Price Has Been Whiffy Lately

Carlos Pena handing David Price some good vibes.(Photo by J. Meric/Getty Images)

For a pitcher showcasing a mid-90s fastball, David Price's strikeout per nine innings ratio seems like it shouldn't be below 8. However, during his first 12 starts this season, Price had a K/9 of 6.36. That hasn't been the case recently. In his last three starts, all against inter-league opponents, Price's K/9 has been a superb 12.79. His K/9 for the season now stands at 7.59, an increase of over one strikeout per nine in just 19 innings. Here is a look at his game logs for this season along with the innings pitched, strikeouts, and swinging strikes.

Rk Date IP SO StS
1 Apr 9 7.2 7 10
2 Apr 14 7.0 7 7
3 Apr 20 5.0 3 11
4 Apr 25 9.0 9 12
5 May 1 6.0 1 6
6 May 7 7.2 6 9
7 May 12 6.1 6 11
8 May 18 6.0 5 9
9 May 23 5.0 2 9
10 May 28 7.0 4 6
11 Jun 2 8.0 3 8
12 Jun 9 6.0 4 4
13 Jun 15 5.0 7 9
14 Jun 20 6.0 9 14
15 Jun 26 8.0 11 15
99.2 84
Provided by View Original Table
Generated 7/1/2010.


Price had some good strikeout numbers in most of his starts in April, although he didn't get more strikeouts than innings pitched in a game until June 15th. Overall, there does seem to be a moderate correlation between the number of swinging strikes and the number of strikeouts, so I split up Price's starts in my pitch-by-pitch database and found the contact and whiff rates for each of his pitch types. That way, we can see which pitches have been missing more or less bats.


First 12 Last 3
Con Con
Four Seam 81.9% 73.4%
Two Seam 79.1% 85.0%
Curve 86.2% 75.0%
Slider 78.7% 75.0%
Change up 95.5% 0.0%


First 12 Last 3
Whiff Whiff
Four Seam 8.4% 11.9%
Two Seam 9.4% 7.3%
Curve 6.0% 11.7%
Slider 9.7% 10.5%
Change up 2.3% 0.0%


I included both stats because I personally prefer contact rates, but there are others who use and likely prefer whiff rate. Contact rate is swinging strikes divided by swings and whiff rate is swinging strikes divided by all pitches in the sample. And looking at these numbers, I see every pitch with the exception of the two seam fastball and change up has increased the percentage of missed bats. And by having his two primary pitches miss more bats, the four seamer and the curveball, Price has been able to increase his strikeout rate as of late.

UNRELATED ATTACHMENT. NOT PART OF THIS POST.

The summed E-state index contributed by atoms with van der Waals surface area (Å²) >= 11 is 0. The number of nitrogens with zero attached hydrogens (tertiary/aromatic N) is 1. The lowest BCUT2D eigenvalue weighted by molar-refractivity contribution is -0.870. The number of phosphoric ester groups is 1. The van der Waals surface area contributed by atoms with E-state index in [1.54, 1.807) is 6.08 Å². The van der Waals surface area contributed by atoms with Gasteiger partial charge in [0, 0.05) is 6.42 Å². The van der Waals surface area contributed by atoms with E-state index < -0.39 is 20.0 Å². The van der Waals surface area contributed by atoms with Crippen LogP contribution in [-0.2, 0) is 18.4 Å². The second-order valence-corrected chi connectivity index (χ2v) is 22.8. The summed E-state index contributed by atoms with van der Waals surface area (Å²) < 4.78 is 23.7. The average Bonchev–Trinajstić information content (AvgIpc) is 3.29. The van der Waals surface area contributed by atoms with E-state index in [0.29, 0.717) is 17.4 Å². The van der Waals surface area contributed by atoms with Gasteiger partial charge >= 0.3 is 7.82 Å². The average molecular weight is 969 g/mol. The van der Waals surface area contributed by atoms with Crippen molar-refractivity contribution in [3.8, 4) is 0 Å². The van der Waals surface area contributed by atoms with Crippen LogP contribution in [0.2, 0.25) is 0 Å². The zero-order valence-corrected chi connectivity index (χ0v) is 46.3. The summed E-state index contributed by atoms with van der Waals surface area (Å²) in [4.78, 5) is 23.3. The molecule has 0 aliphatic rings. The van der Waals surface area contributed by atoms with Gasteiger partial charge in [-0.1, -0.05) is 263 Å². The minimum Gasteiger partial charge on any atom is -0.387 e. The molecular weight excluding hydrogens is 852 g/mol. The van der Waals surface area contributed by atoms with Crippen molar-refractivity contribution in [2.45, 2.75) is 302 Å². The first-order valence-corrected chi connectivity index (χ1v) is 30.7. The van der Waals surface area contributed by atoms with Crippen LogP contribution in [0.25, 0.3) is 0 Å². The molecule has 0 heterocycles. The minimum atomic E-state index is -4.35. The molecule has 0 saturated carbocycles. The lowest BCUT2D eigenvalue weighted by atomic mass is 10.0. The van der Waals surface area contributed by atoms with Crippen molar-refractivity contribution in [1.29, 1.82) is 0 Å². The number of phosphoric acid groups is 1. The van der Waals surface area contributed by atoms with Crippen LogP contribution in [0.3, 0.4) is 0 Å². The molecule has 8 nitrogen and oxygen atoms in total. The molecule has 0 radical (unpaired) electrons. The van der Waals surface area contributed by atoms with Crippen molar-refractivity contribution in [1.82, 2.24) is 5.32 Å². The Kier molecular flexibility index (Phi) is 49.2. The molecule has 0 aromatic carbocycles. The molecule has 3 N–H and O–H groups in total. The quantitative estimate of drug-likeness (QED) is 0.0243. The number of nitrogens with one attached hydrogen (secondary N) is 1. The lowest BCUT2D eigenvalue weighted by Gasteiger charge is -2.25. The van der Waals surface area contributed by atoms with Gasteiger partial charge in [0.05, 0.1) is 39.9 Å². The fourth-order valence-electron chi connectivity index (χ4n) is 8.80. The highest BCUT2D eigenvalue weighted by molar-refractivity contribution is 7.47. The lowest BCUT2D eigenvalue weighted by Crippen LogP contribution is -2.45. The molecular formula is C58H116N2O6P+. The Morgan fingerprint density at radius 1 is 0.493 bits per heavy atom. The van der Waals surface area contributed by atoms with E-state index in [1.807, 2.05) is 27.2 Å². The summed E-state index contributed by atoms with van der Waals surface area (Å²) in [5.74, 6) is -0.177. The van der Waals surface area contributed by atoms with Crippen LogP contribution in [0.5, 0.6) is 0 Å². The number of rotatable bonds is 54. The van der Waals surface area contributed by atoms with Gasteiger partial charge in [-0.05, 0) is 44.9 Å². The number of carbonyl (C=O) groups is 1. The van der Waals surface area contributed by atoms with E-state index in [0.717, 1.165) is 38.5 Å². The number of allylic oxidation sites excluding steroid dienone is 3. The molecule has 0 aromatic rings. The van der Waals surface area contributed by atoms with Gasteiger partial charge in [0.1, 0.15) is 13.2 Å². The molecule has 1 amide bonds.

Now I wanted to know if he has been changing his pitch selection to favor those pitches that have been missing the bats as of late. So here is his pitch selection for the first 12 starts and the last 3 starts split up by batter handedness.

First 12 Last 3
Fast 69.8% 73.7%
Four Seam 43.3% 57.1%
Two Seam 26.6% 16.6%
Curve 20.2% 19.4%
Slider 5.5% 5.3%
Change up 4.5% 1.6%
First 12 Last 3
Fast 75.9% 79.3%
Four Seam 75.9% 79.3%
Two Seam 0.0% 0.0%
Curve 7.4% 13.8%
Slider 16.7% 6.9%
Change up 0.0% 0.0%

Watching him pitch recently, I've noticed that Price has been going to his four fastball more often, using the high velocity to his advantage to overpower the batter. Not to mention setting up his fastball with a slow spike curve and vice-versa to keep opposing hitters from timing up either pitch. Although further analysis would be needed to confirm that.

ZIPS in season projections has at a 7.29 K/9 for the rest of the season and an overall mark of 7.45. If Price is able to maintain this recent good stretch, he should be able to exceed that projection easily. 

Data from Baseball-Reference, Fan Graphs, and MLBAM.

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